As measuring methodology and primary upstream emissions data becomes available this boundary would then be extended in a second phase to include upstream emissions.
The graph below demonstrates the concept of how the decarbonization rating system would work:
A steel producer’s position on the graph would be based on embodied carbon emissions per tonne of hot rolled steel (y-axis) and the metallic input used (x-axis). The producer’s position would fall above or below a threshold line, indicating whether it would be producing low-carbon emissions steel or not.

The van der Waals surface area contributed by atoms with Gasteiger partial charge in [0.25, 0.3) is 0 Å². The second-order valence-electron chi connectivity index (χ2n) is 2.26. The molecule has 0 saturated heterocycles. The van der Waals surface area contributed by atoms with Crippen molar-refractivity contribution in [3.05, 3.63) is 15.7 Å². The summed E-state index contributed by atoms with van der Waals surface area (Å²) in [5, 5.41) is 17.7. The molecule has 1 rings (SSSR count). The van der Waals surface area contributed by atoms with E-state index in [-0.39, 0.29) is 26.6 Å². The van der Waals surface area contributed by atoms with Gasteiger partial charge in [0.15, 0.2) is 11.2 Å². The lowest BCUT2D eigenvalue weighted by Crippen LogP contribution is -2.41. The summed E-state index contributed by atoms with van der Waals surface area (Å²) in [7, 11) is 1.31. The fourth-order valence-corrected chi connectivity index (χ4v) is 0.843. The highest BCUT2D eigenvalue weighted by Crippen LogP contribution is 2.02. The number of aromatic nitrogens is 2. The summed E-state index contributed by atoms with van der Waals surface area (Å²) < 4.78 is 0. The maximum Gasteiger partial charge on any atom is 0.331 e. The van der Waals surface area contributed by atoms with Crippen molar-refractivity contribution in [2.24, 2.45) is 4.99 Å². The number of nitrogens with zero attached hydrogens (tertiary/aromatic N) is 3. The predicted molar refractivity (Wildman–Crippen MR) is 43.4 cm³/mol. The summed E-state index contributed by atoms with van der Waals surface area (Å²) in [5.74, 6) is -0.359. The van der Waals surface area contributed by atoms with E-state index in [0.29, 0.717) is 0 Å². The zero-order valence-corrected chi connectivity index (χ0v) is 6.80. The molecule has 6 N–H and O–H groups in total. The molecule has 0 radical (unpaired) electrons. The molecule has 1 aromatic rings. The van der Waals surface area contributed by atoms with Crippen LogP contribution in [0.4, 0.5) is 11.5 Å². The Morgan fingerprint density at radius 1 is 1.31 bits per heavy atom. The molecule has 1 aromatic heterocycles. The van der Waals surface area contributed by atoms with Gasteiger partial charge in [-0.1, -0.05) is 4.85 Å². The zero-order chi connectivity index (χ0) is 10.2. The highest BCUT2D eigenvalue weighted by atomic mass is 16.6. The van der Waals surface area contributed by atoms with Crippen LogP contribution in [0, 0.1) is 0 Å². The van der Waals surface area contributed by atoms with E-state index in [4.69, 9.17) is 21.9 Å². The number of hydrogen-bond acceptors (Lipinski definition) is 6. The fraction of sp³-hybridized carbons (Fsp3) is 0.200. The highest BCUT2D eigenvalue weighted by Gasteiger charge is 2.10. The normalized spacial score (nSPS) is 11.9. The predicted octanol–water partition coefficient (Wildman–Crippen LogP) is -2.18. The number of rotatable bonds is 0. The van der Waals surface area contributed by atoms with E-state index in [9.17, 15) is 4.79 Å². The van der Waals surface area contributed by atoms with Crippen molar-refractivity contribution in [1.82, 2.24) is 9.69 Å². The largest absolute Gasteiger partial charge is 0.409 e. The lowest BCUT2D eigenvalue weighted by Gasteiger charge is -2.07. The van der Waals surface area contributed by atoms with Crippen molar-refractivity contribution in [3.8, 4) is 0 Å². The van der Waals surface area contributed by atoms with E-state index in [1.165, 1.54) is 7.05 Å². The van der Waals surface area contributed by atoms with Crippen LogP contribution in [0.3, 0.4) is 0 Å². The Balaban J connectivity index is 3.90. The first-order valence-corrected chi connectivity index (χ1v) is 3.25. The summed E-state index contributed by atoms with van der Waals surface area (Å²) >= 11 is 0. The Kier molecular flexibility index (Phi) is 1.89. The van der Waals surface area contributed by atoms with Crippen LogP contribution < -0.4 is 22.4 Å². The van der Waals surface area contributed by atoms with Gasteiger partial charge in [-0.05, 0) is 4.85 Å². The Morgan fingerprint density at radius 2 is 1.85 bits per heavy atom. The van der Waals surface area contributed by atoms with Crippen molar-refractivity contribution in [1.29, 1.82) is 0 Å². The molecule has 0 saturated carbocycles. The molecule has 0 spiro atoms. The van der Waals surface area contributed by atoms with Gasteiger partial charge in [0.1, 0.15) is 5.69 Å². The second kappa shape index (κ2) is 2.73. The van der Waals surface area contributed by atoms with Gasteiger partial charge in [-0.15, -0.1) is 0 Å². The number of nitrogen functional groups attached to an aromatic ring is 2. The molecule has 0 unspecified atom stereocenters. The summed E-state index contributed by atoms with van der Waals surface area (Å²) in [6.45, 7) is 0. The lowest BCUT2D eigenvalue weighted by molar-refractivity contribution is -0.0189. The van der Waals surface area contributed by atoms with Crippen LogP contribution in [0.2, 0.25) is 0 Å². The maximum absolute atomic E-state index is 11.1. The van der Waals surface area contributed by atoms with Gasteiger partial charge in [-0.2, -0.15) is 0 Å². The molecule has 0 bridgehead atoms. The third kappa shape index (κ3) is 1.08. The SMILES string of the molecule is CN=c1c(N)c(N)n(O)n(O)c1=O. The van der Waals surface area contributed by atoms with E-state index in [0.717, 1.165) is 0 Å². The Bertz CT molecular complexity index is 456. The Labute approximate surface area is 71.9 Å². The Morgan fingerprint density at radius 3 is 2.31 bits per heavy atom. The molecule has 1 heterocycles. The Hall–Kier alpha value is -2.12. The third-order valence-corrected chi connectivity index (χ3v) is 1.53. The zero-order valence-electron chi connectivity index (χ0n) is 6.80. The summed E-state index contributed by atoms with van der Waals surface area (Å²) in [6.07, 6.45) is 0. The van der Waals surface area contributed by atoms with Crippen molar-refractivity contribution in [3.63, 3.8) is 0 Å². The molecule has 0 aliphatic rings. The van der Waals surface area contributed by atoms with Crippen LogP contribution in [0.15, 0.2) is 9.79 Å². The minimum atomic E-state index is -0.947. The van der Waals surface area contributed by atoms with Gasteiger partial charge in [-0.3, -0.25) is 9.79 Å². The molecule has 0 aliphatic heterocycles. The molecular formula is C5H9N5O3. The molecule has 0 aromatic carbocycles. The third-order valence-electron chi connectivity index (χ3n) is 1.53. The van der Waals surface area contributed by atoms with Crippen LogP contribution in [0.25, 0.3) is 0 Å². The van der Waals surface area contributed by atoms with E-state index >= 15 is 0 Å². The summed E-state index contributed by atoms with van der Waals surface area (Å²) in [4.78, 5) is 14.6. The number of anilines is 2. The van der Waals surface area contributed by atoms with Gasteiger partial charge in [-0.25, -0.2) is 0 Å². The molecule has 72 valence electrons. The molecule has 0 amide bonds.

Furthermore, steel producers which fall on or below the threshold would then be split into six bands—A+ to E—with the producer progressing through the bands as it decarbonizes. This system could therefore be used by policy makers and customers to incentivize producers to decarbonize further in order to attain a higher rating (with A and A+ being the highest and the only category where producers could claim their steel to be near zero (A) or net zero (A+)).
Similar to ResponsibleSteel and the IEA, the threshold for near-zero steel should be set at a level which supports all potential decarbonization routes.
Finally, any standard should also still recognize the early actions taken by first movers to enable customers to report reductions in their Scope 3 emissions through the purchase of virtual certificates. This should be represented through the inclusion of the ‘S’ certificate.